Ctenosaura similis, 08 May 2014

Ctenosaura similis, the Black spiny-tailed iguana; Miami-Dade county, Florida (08 March 2014). When it comes to iguanas, South Florida sports more than just the well-known Green iguana. This is a Black spiny-tailed iguana, a Central American species now well-established throughout various stretches of the… Continue Reading “Ctenosaura similis, 08 May 2014”

Crotalus adamanteus, 08 May 2013

Crotalus adamanteus, the Eastern diamondback rattlesnake; Lowndes county, Georgia (08 May 2013). When I was a kid, it wasn’t uncommon to come across Eastern diamondback rattlesnakes in Volusia County, Florida. Sometimes you’d see them coiled up; other times you’d just hear them somewhere nearby,… Continue Reading “Crotalus adamanteus, 08 May 2013”

Crotalus horridus, 12 June 2013

Crotalus horridus, the Timber rattlesnake; Lanier county, Georgia (12 June 2013). Though they don’t quite range as far south as my home territory of Volusia county, Florida, I was fortunate enough to live in South Georgia for a few years — within their range.… Continue Reading “Crotalus horridus, 12 June 2013”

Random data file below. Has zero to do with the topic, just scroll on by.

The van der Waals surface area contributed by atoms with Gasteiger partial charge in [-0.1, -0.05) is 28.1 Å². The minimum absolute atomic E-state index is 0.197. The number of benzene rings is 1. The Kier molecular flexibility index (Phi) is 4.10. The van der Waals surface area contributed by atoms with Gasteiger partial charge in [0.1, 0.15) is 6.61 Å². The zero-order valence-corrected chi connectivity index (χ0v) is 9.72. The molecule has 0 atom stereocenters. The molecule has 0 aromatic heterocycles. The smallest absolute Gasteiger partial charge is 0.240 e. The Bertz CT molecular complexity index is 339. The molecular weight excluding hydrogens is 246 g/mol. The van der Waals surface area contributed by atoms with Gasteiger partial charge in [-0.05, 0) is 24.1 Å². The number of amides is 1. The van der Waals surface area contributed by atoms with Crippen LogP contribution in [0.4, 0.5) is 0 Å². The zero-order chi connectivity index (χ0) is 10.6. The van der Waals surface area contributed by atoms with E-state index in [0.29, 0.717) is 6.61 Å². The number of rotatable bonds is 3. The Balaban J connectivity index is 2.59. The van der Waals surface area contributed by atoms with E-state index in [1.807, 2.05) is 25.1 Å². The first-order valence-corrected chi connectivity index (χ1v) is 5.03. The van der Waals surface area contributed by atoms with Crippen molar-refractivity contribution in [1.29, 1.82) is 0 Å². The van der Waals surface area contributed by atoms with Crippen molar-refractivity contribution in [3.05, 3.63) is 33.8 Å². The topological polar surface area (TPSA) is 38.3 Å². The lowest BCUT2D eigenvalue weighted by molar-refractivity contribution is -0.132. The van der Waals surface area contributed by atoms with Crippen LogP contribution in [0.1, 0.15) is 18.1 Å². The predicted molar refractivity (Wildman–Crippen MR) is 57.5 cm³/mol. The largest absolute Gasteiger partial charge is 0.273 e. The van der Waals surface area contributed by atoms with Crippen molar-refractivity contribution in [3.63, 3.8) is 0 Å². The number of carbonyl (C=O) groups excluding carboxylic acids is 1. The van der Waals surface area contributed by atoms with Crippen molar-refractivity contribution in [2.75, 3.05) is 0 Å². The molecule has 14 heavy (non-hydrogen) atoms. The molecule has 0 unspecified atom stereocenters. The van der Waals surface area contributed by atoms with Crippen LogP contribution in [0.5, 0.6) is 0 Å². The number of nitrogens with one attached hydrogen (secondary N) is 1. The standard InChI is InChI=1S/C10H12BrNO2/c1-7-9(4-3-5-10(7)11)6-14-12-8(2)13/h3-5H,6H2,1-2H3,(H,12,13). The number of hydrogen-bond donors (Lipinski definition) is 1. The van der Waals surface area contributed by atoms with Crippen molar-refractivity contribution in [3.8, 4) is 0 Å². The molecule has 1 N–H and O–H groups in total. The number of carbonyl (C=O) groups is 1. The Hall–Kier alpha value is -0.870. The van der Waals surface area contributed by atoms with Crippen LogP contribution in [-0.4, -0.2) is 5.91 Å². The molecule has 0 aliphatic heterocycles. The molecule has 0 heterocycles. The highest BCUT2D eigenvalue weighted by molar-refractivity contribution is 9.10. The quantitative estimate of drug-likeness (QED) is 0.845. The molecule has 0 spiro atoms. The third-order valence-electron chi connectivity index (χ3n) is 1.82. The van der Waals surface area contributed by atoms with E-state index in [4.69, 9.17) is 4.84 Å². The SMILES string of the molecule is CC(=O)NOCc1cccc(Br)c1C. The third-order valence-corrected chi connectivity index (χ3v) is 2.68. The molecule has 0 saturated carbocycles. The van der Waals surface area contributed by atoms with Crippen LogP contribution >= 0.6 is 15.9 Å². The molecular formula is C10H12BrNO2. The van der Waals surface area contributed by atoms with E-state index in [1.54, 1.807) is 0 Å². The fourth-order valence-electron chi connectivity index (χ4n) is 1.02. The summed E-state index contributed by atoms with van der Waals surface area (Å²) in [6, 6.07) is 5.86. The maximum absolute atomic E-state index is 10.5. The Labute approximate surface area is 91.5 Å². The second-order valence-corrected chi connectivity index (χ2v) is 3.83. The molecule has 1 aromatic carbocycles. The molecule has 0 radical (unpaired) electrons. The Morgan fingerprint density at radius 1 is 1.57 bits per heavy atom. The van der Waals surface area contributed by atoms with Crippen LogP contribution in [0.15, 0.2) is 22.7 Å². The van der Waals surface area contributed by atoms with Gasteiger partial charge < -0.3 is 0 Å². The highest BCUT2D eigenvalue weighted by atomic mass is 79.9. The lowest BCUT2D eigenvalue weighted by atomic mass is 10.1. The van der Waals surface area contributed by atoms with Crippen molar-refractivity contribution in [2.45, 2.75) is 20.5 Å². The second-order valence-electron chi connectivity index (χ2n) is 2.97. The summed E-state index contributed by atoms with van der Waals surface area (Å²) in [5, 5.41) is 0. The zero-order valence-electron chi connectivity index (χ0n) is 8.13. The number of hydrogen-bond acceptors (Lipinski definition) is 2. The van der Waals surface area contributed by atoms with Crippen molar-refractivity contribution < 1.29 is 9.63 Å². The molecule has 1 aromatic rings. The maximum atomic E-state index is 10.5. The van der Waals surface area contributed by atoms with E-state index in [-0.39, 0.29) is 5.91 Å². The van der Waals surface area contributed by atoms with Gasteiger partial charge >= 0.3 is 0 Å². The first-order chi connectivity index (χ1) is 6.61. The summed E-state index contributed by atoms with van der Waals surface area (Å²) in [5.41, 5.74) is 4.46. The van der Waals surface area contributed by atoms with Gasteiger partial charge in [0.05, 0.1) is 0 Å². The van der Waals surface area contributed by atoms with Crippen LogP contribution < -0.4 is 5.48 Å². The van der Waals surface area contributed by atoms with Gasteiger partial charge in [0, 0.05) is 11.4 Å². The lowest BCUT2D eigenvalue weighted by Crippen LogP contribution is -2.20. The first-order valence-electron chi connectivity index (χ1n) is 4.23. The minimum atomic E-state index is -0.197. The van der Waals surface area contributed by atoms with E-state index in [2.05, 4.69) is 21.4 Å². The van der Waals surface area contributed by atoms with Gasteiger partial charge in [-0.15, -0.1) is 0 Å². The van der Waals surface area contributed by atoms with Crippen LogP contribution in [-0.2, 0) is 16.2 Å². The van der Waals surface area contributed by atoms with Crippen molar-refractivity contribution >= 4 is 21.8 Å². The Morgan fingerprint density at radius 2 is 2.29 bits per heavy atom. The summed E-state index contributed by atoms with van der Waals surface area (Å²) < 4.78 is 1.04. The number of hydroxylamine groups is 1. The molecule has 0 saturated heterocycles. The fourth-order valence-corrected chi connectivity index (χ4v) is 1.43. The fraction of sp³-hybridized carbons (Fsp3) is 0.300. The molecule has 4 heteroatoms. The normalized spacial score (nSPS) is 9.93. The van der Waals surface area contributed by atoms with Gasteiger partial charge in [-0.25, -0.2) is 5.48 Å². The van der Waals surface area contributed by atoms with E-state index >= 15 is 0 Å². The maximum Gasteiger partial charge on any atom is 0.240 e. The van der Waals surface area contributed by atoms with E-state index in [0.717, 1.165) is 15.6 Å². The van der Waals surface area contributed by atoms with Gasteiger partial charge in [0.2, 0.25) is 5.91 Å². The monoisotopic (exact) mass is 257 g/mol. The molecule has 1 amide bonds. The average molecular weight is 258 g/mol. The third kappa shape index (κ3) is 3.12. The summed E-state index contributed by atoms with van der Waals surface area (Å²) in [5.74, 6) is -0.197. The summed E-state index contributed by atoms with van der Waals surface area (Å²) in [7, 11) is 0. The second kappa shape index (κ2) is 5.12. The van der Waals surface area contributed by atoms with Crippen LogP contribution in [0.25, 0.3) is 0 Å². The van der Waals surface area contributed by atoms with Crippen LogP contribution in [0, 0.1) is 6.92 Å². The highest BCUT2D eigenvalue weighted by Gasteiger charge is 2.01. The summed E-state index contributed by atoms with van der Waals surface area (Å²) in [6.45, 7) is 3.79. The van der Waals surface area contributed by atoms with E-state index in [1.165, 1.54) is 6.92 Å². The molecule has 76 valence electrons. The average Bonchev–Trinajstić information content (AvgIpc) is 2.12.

Romalea microptera, 10 June 2016

Romalea microptera, the Eastern lubber grasshoopper; Collier county, Florida (10 June 2016). The foil to many home horticulturists, the Eastern lubber grasshopper is a very large species that carries with it an equally large diet. The species can do quite a bit of damage… Continue Reading “Romalea microptera, 10 June 2016”

Thamnophis sirtalis sirtalis, 31 July 2016

Thamnophis sirtalis sirtalis, the Eastern garter snake; Brevard county, Florida (31 July 2016). A little electric blue action going on with this one — and, in fact, many of our local garters in Flagler, Volusia, and Brevard counties. In this part of Florida, the… Continue Reading “Thamnophis sirtalis sirtalis, 31 July 2016”